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Citizen participation in news

Citizen participation in news
Citizen participation in news
The process of producing news has changed significantly due to the advent of the Web, which has enabled the increasing involvement of citizens in news production. This trend has been given many names, including participatory journalism, produsage, and crowd-sourced journalism, but these terms are ambiguous and have been applied inconsistently, making comparison of news systems difficult. In particular, it is problematic to distinguish the levels of citizen involvement, and therefore the extent to which news production has genuinely been opened up. In this paper we perform an analysis of 32 online news systems, comparing them in terms of how much power they give to citizens at each stage of the news production process. Our analysis reveals a diverse landscape of news systems and shows that they defy simplistic categorisation, but it also provides the means to compare different approaches in a systematic and meaningful way. We combine this with four case studies of individual stories to explore the ways that news stories can move and evolve across this landscape. Our conclusions are that online news systems are complex and interdependent, and that most do not involve citizens to the extent that the terms used to describe them imply.
audience participation, citizen journalism, citizen participation, news production, online journalism, online media
2167-0811
737-758
Scott, Jonathan
d1d8c6ed-90cc-4d26-a053-aece826dc716
Millard, David
4f19bca5-80dc-4533-a101-89a5a0e3b372
Leonard, Pauline
a2839090-eccc-4d84-ab63-c6a484c6d7c1
Scott, Jonathan
d1d8c6ed-90cc-4d26-a053-aece826dc716
Millard, David
4f19bca5-80dc-4533-a101-89a5a0e3b372
Leonard, Pauline
a2839090-eccc-4d84-ab63-c6a484c6d7c1

Scott, Jonathan, Millard, David and Leonard, Pauline (2014) Citizen participation in news. Digital Journalism, 3 (5), 737-758. (doi:10.1080/21670811.2014.952983).

Record type: Article

Abstract

The process of producing news has changed significantly due to the advent of the Web, which has enabled the increasing involvement of citizens in news production. This trend has been given many names, including participatory journalism, produsage, and crowd-sourced journalism, but these terms are ambiguous and have been applied inconsistently, making comparison of news systems difficult. In particular, it is problematic to distinguish the levels of citizen involvement, and therefore the extent to which news production has genuinely been opened up. In this paper we perform an analysis of 32 online news systems, comparing them in terms of how much power they give to citizens at each stage of the news production process. Our analysis reveals a diverse landscape of news systems and shows that they defy simplistic categorisation, but it also provides the means to compare different approaches in a systematic and meaningful way. We combine this with four case studies of individual stories to explore the ways that news stories can move and evolve across this landscape. Our conclusions are that online news systems are complex and interdependent, and that most do not involve citizens to the extent that the terms used to describe them imply.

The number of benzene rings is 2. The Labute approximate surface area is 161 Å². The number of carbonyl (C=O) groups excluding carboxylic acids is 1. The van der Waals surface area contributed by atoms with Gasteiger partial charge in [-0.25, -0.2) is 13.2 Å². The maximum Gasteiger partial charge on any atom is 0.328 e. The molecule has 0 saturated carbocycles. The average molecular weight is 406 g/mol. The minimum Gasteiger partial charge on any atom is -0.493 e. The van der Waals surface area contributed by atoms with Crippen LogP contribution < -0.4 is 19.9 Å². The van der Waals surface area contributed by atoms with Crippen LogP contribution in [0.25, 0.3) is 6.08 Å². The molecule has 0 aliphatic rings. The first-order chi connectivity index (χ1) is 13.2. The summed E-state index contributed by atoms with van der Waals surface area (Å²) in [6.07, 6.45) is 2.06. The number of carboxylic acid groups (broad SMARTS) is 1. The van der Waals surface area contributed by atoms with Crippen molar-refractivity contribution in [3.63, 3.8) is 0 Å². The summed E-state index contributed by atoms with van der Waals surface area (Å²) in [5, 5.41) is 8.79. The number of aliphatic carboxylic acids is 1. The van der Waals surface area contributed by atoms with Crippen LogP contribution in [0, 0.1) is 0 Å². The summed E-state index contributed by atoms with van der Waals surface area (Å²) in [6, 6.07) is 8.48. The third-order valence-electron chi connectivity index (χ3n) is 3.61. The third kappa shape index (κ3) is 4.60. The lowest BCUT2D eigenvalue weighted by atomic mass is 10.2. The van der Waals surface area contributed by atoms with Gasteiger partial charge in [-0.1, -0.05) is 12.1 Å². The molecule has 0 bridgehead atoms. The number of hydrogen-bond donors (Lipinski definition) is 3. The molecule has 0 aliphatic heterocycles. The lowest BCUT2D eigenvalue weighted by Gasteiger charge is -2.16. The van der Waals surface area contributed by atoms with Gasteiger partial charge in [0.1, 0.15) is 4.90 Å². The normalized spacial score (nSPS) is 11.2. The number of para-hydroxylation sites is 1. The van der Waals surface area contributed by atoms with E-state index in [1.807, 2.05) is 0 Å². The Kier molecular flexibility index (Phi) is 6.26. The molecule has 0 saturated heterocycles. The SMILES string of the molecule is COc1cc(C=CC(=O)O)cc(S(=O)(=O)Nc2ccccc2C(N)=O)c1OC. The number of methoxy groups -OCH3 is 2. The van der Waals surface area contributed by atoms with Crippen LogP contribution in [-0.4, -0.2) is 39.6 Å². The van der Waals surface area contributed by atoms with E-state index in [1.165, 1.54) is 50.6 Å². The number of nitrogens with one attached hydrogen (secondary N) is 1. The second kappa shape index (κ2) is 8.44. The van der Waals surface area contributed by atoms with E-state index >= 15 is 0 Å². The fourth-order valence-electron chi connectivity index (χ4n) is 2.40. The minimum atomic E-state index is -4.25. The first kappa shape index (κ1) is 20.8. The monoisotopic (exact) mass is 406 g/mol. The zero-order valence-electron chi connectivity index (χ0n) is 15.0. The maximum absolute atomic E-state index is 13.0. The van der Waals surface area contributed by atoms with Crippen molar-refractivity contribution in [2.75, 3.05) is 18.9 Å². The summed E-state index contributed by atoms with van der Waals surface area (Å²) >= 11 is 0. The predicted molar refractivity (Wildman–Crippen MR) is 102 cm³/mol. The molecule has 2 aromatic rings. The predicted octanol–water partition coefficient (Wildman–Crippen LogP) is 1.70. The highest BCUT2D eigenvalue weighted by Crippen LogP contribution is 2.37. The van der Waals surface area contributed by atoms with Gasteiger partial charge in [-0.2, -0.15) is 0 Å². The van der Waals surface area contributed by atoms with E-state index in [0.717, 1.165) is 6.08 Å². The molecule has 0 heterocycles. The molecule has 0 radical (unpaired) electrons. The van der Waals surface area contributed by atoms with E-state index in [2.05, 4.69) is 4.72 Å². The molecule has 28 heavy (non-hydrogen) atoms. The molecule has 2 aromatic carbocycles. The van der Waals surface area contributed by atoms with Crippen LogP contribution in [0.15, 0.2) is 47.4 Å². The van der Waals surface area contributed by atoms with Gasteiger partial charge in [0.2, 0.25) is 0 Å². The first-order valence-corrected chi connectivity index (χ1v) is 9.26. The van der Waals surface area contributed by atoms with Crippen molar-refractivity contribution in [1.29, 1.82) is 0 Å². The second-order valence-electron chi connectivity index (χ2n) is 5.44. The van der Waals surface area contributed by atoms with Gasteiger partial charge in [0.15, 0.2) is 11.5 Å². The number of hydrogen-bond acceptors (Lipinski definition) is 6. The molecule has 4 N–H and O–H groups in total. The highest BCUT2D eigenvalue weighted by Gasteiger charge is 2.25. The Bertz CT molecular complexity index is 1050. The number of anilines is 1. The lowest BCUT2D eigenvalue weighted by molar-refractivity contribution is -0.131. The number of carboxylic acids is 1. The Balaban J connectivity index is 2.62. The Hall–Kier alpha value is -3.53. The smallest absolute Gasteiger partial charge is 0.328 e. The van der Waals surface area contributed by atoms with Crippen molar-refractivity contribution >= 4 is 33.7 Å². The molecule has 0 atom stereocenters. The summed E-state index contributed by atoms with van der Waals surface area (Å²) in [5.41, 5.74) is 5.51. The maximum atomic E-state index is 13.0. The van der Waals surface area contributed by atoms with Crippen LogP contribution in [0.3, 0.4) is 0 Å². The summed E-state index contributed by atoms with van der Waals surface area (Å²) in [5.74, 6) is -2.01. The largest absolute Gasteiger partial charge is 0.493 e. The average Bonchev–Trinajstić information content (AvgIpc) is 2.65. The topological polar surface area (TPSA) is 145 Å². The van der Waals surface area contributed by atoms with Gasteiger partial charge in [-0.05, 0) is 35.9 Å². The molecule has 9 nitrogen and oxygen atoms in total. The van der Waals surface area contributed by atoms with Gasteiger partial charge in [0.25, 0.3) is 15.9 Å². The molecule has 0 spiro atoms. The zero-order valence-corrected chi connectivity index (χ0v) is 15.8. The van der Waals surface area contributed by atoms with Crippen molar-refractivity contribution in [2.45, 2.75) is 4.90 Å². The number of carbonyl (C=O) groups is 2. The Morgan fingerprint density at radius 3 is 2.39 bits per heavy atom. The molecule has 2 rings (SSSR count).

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More information

e-pub ahead of print date: 3 September 2014
Published date: 3 September 2014
Keywords: audience participation, citizen journalism, citizen participation, news production, online journalism, online media
Organisations: Web & Internet Science

Identifiers

Local EPrints ID: 368652
URI: https://eprints.soton.ac.uk/id/eprint/368652
ISSN: 2167-0811
PURE UUID: 51f71723-164a-43a0-b862-7f070c550b94
ORCID for David Millard: ORCID iD orcid.org/0000-0002-7512-2710
ORCID for Pauline Leonard: ORCID iD orcid.org/0000-0002-8112-0631

Catalogue record

Date deposited: 01 Oct 2014 11:16
Last modified: 15 Aug 2019 00:54

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Contributors

Author: Jonathan Scott
Author: David Millard ORCID iD
Author: Pauline Leonard ORCID iD

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